Abstract: The Chancellor will explore, in the context of the digital revolution, the culture of and relationship between the UK financial services sector, the UK legal profession, and the judiciary in Business and Property Courts of England and Wales, in a changing economic environment, and consider the importance of an independent and trusted judiciary to an internationally competitive UK financial services sector.
- May I first thank Dame Colette Bowe for inviting me to deliver this talk.
- I want to examine the different approaches to integrity and its importance in the legal community on the one hand and in the financial services industry on the other hand in the context of the digital revolution. In many ways, the law and financial services have an important symbiotic relationship, which will need careful monitoring as the essence of what we all do changes in the coming months and years.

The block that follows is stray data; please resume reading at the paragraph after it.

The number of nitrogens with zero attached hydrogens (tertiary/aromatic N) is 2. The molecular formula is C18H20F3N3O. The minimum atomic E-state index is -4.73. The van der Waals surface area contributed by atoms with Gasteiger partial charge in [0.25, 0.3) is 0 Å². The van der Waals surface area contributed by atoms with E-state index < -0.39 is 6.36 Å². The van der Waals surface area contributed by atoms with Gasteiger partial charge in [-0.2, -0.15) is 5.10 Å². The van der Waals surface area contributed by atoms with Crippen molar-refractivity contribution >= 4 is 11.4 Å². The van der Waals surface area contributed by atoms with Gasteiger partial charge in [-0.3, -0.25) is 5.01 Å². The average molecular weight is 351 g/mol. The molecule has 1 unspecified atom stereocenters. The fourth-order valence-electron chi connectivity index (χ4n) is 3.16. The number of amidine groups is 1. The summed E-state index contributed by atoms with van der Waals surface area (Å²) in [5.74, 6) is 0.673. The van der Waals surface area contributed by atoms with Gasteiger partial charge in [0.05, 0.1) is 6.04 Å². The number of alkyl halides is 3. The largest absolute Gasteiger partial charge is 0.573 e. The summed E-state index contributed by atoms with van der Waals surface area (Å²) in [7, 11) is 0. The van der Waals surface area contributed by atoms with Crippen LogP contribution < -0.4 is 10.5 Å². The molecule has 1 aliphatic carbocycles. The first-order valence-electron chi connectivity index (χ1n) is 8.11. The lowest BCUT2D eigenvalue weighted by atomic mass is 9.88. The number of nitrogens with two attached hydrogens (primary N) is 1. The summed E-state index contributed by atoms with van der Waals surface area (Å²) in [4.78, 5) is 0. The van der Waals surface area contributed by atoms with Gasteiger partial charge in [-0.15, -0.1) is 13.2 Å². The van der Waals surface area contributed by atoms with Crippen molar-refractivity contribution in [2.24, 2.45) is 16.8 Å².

- I feel reasonably well-qualified to speak on this subject, having undertaken litigation arising out of some of the biggest financial scandals of the day over some 32 years at the Bar. I was involved in the early 1980s in Alexander & Alexander, which was one of the earliest Lloyd’s scandals and I acted for the finance director of Guinness in the Guinness/Distillers takeover in the mid-1980s. From there, I moved on to act for the MGN Pension Fund trustee in the Maxwell affair. I later acted for the Lloyd’s names in their successful claims against the Gooda Walker syndicates, and then in the Barings scandal, and in many more later such sagas. I was also before 2009 a judge in the Courts of Appeal of three offshore jurisdictions, where we saw a wide variety of cases concerning international financial frauds and scams. Since then, I have been deciding cases at various levels of the judiciary in England & Wales in more modern financial scandals.